I've bought a newer legal size hanging file cabinet and use legal size hanging folders and standard size manilla folders. It would probably work just as well in the standard size. I have other legal size cabinets, so I didn't have to switch hanging folders back and forth if I move between cabinets.
I use one manilla folder per hanging folder.
I label the manilla folder only.
I use third-cut folders. When I insert a new one, I just try to use the cut that's different than the one before or after it. For example, If I have a center cut before it and a right cut after it, I'll insert a left cut.
I bought a labeler for home and one for work. They make the files look nice, but it is an extra step to create the label and stick it on. I think you're fine hand labeling the tabs. You may want to use a sharpie to have nice dark labels that stand out. Do designate something and keep it with/in your file drawer or box of manilla folders so it's easy to grab when you want to label something.
01-30-2006, 07:04 AM
To keep track of bills, I have a Multi-pocket folder I keep in my briefcase. That makes it available at home or at work. Why at work? To refer to if I need to make a phone call. To have at hand at lunch to pay bills. To have if I need it to run an errand.
The pockets are labeled:
Bills go from the mail to In until they have been Processed. If I have time while I am sorting mail, then they are handled as below.
Supplies has stamps, envelopes, return address labels. (I also have a few stamps in my wallet at any given time.)
Bills has processed bills. See monthly accounts
Monthly accounts has one sheet of paper per month. I have created these on the computer before, and before personal computers, I created them with a ruler and a photocopier. Currently they're just handwritten on either printer paper or school notebook paper. When I am processing the first bill for the next month I create the sheet as follows.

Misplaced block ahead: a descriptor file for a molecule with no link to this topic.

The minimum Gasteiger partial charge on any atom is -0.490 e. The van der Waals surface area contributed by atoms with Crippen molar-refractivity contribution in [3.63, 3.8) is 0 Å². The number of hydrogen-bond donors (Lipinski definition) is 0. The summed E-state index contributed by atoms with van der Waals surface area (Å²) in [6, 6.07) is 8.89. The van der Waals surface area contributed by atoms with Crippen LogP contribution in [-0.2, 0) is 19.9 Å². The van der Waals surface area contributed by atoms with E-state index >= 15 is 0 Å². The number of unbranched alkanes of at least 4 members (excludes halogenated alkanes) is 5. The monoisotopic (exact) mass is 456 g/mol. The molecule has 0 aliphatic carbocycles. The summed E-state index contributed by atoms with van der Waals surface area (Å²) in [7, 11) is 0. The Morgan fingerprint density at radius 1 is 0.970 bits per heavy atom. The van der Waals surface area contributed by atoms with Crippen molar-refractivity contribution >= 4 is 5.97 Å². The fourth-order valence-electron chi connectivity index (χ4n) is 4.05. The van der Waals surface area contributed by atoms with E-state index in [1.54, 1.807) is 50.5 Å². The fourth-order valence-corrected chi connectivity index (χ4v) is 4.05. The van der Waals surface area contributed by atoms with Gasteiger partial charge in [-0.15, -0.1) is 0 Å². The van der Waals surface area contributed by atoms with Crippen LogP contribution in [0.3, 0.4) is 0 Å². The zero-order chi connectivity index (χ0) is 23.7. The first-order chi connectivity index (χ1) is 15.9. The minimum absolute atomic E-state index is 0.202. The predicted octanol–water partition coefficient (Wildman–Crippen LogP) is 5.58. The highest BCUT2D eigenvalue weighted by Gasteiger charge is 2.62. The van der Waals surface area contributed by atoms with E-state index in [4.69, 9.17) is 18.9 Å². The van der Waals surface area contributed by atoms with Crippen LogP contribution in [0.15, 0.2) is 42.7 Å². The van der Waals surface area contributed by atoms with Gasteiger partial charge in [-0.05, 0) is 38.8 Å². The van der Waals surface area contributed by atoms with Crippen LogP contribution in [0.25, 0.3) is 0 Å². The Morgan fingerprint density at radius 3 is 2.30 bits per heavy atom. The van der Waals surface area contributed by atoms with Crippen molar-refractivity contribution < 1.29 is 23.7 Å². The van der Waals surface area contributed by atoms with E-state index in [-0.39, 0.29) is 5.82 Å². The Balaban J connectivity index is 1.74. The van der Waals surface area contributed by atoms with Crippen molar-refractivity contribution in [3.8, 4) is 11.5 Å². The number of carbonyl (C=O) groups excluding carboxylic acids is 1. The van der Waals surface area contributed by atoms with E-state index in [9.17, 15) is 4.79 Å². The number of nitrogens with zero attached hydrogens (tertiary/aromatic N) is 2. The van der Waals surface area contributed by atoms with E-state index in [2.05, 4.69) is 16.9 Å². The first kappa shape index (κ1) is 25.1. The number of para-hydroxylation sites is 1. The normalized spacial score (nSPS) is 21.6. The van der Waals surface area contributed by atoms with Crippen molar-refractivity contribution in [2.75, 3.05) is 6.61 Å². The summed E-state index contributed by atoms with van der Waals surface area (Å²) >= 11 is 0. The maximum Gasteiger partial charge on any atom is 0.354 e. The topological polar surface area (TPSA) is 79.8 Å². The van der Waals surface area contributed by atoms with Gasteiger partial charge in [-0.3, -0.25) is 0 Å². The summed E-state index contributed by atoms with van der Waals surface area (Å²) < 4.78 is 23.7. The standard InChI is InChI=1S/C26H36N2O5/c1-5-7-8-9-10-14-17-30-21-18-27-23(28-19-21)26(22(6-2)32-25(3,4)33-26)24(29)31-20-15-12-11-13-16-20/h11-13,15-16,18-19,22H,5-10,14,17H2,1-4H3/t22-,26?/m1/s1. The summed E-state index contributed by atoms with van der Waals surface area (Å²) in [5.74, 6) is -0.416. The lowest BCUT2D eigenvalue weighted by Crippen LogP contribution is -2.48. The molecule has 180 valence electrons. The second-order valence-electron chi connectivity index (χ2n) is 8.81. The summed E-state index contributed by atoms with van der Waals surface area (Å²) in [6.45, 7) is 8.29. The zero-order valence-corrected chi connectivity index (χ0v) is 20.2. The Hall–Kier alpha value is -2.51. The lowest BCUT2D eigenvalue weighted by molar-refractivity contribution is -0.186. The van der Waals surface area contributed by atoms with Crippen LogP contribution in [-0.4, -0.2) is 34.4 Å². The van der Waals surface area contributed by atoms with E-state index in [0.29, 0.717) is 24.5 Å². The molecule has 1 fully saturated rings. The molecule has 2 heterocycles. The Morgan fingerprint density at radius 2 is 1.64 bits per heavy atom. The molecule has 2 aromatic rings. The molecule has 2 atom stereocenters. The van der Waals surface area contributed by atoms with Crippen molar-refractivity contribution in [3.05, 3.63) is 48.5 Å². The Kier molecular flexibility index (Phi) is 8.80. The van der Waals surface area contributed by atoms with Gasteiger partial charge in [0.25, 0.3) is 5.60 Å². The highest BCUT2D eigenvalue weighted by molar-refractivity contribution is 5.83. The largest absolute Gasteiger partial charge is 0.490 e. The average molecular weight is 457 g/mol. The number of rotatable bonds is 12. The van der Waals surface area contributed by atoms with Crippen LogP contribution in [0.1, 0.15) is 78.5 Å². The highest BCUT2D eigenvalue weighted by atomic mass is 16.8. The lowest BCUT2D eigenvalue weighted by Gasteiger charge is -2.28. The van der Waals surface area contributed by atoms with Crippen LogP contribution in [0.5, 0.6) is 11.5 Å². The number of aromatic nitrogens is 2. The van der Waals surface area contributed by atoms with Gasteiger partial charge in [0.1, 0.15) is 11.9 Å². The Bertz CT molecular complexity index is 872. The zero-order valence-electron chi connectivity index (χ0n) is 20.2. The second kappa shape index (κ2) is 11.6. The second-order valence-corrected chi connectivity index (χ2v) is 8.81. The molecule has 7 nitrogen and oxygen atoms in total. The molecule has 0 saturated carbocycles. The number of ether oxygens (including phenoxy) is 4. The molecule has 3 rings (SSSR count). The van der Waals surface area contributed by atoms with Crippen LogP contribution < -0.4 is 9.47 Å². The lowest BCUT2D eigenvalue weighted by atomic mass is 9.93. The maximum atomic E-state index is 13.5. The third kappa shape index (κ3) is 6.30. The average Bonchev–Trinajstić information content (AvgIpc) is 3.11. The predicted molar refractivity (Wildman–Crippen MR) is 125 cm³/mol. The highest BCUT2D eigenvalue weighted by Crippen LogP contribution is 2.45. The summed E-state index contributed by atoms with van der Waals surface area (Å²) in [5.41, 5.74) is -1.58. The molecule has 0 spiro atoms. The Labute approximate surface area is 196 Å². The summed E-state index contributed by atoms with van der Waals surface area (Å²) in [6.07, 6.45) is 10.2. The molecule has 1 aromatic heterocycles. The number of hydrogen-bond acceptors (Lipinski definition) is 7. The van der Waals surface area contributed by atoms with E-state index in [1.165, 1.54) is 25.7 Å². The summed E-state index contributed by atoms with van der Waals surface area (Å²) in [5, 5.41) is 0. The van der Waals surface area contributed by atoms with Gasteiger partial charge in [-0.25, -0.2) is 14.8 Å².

Upper right hand corner, I write month and year.
Page is in four columns Due Date, Vendor, Amount Due, Date paid
At the beginning of the month, I list just the vendors in the approximate order their bills are due. How do I know what bills are in what order? I look back at the previous month(s) bills and due dates.
So for example I may have
As soon as I write the list I know my mortgage payment is due the first and I know how much it is so I write them in. The coupon booklet and envelopes are in the Bills Pocket.
When I process each bill I open it, make sure it looks reasonable. I check to see if payments have been credited if that's applicable (C $150). I also note if a payment hasn't been credited (NC $150). I then add in the date it's due and the amount due. I do this even for payments I am going to make electronically. If I have a phone call or followup as a result of the item, I add that to my appropriate action item list. The bill goes into the Bills Pocket. (This can be with or without the envelope it came in.) If it is a credit card that I won't be paying in full, I'll note, $minimum payment due/Balance. Sometimes, I'll also note how much I've charged in the month and the amount of interest charged if any.
When I pay the bills, I note the amount paid, if different than the amount due, or if the amount was up to my discretion, and the date I paid it. Since I pay out of more than one checking account, I'll also note the account and the check number. OR the account number and the confirmation number for an electronic payment. (I make sure I note the electronic payment in the appropriate checkbook and the confirmation # also). The bill stub now goes in the "Regular" pocket, if it is a routine payment.
I will continue in another response so I don't time out.
01-30-2006, 07:11 AM
If an item or bill is not routine, I file the stub under Special. This may include notes from phone calls I've made, letters I've sent, Special bills, Prepaid medical or other receipts, etc.
Obviously anything deductible goes under IRS. I'm more likely to make a quick note of a cash donation or even check donation if a place to file it is right at hand. Also as I'm going through mail in January, it's easy to pop the items that come in the mail for my return into the right spot.